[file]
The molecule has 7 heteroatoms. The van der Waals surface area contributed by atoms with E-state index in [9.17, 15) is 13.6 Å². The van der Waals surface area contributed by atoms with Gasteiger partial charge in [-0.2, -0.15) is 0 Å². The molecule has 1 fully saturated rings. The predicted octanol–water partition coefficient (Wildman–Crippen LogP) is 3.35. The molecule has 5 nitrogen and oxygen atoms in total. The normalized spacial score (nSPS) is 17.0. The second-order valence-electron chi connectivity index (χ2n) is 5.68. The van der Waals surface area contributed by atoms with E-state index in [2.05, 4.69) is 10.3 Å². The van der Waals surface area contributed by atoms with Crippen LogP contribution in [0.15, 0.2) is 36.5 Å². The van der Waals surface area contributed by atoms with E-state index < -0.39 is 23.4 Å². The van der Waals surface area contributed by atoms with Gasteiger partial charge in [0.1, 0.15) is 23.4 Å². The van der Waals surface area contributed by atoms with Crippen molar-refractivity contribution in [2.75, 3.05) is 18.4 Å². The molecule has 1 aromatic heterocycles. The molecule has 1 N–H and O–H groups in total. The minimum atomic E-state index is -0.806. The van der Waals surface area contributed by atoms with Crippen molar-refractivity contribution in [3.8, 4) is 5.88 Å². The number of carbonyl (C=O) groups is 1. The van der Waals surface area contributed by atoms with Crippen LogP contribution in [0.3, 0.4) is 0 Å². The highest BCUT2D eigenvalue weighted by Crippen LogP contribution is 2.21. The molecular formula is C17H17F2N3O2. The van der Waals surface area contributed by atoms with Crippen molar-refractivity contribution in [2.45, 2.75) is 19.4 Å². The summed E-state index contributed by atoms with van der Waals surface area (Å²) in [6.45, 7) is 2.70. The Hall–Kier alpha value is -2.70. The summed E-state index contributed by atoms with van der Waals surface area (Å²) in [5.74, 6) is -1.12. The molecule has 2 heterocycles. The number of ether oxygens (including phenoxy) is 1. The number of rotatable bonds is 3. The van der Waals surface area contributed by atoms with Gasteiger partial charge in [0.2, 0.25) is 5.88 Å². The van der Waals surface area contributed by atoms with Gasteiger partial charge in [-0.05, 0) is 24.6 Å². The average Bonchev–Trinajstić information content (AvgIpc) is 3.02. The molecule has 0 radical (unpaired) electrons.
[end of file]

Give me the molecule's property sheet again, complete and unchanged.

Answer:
The molecule has 7 heteroatoms. The van der Waals surface area contributed by atoms with E-state index in [9.17, 15) is 13.6 Å². The van der Waals surface area contributed by atoms with Gasteiger partial charge in [-0.2, -0.15) is 0 Å². The molecule has 1 fully saturated rings. The predicted octanol–water partition coefficient (Wildman–Crippen LogP) is 3.35. The molecule has 5 nitrogen and oxygen atoms in total. The normalized spacial score (nSPS) is 17.0. The second-order valence-electron chi connectivity index (χ2n) is 5.68. The van der Waals surface area contributed by atoms with E-state index in [2.05, 4.69) is 10.3 Å². The van der Waals surface area contributed by atoms with Crippen LogP contribution in [0.15, 0.2) is 36.5 Å². The van der Waals surface area contributed by atoms with E-state index < -0.39 is 23.4 Å². The van der Waals surface area contributed by atoms with Gasteiger partial charge in [0.1, 0.15) is 23.4 Å². The van der Waals surface area contributed by atoms with Crippen molar-refractivity contribution in [2.75, 3.05) is 18.4 Å². The molecule has 1 aromatic heterocycles. The molecule has 1 N–H and O–H groups in total. The minimum atomic E-state index is -0.806. The van der Waals surface area contributed by atoms with Crippen molar-refractivity contribution in [3.8, 4) is 5.88 Å². The number of carbonyl (C=O) groups is 1. The van der Waals surface area contributed by atoms with Crippen LogP contribution in [0.3, 0.4) is 0 Å². The highest BCUT2D eigenvalue weighted by Crippen LogP contribution is 2.21. The molecular formula is C17H17F2N3O2. The van der Waals surface area contributed by atoms with Crippen molar-refractivity contribution in [2.45, 2.75) is 19.4 Å². The summed E-state index contributed by atoms with van der Waals surface area (Å²) in [6.45, 7) is 2.70. The Hall–Kier alpha value is -2.70. The summed E-state index contributed by atoms with van der Waals surface area (Å²) in [5.74, 6) is -1.12. The molecule has 2 heterocycles. The number of ether oxygens (including phenoxy) is 1. The number of rotatable bonds is 3. The van der Waals surface area contributed by atoms with Gasteiger partial charge in [0.2, 0.25) is 5.88 Å². The van der Waals surface area contributed by atoms with Gasteiger partial charge in [-0.05, 0) is 24.6 Å². The average Bonchev–Trinajstić information content (AvgIpc) is 3.02. The molecule has 0 radical (unpaired) electrons.